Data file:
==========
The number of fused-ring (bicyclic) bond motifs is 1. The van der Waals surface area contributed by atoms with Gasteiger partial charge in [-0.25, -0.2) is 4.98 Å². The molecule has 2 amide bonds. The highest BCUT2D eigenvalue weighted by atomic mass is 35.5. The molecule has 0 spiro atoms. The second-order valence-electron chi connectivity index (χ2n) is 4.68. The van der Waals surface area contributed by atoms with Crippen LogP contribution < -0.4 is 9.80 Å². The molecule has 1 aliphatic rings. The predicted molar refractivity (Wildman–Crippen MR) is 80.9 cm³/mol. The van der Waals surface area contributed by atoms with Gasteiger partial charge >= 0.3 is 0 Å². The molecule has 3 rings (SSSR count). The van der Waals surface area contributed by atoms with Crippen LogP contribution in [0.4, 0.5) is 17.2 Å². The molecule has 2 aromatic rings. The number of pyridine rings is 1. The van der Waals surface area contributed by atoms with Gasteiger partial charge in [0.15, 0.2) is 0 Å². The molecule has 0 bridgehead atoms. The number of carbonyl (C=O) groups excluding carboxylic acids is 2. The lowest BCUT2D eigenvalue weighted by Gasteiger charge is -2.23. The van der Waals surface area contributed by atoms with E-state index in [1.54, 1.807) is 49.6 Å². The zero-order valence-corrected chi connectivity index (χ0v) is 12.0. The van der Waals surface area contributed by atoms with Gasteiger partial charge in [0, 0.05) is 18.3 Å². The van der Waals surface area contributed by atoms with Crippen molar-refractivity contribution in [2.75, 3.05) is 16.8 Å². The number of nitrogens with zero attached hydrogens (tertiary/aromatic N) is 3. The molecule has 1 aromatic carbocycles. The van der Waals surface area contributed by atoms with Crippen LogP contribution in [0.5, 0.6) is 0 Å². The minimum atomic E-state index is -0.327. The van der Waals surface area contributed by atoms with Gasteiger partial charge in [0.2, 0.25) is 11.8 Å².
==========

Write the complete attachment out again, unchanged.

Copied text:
The number of fused-ring (bicyclic) bond motifs is 1. The van der Waals surface area contributed by atoms with Gasteiger partial charge in [-0.25, -0.2) is 4.98 Å². The molecule has 2 amide bonds. The highest BCUT2D eigenvalue weighted by atomic mass is 35.5. The molecule has 0 spiro atoms. The second-order valence-electron chi connectivity index (χ2n) is 4.68. The van der Waals surface area contributed by atoms with Crippen LogP contribution < -0.4 is 9.80 Å². The molecule has 1 aliphatic rings. The predicted molar refractivity (Wildman–Crippen MR) is 80.9 cm³/mol. The van der Waals surface area contributed by atoms with Gasteiger partial charge >= 0.3 is 0 Å². The molecule has 3 rings (SSSR count). The van der Waals surface area contributed by atoms with Crippen LogP contribution in [0.4, 0.5) is 17.2 Å². The molecule has 2 aromatic rings. The number of pyridine rings is 1. The van der Waals surface area contributed by atoms with Gasteiger partial charge in [0.15, 0.2) is 0 Å². The molecule has 0 bridgehead atoms. The number of carbonyl (C=O) groups excluding carboxylic acids is 2. The lowest BCUT2D eigenvalue weighted by Gasteiger charge is -2.23. The van der Waals surface area contributed by atoms with E-state index in [1.54, 1.807) is 49.6 Å². The zero-order valence-corrected chi connectivity index (χ0v) is 12.0. The van der Waals surface area contributed by atoms with Gasteiger partial charge in [0, 0.05) is 18.3 Å². The van der Waals surface area contributed by atoms with Crippen molar-refractivity contribution in [2.75, 3.05) is 16.8 Å². The number of nitrogens with zero attached hydrogens (tertiary/aromatic N) is 3. The molecule has 1 aromatic carbocycles. The van der Waals surface area contributed by atoms with Crippen LogP contribution in [0.5, 0.6) is 0 Å². The minimum atomic E-state index is -0.327. The van der Waals surface area contributed by atoms with Gasteiger partial charge in [0.2, 0.25) is 11.8 Å².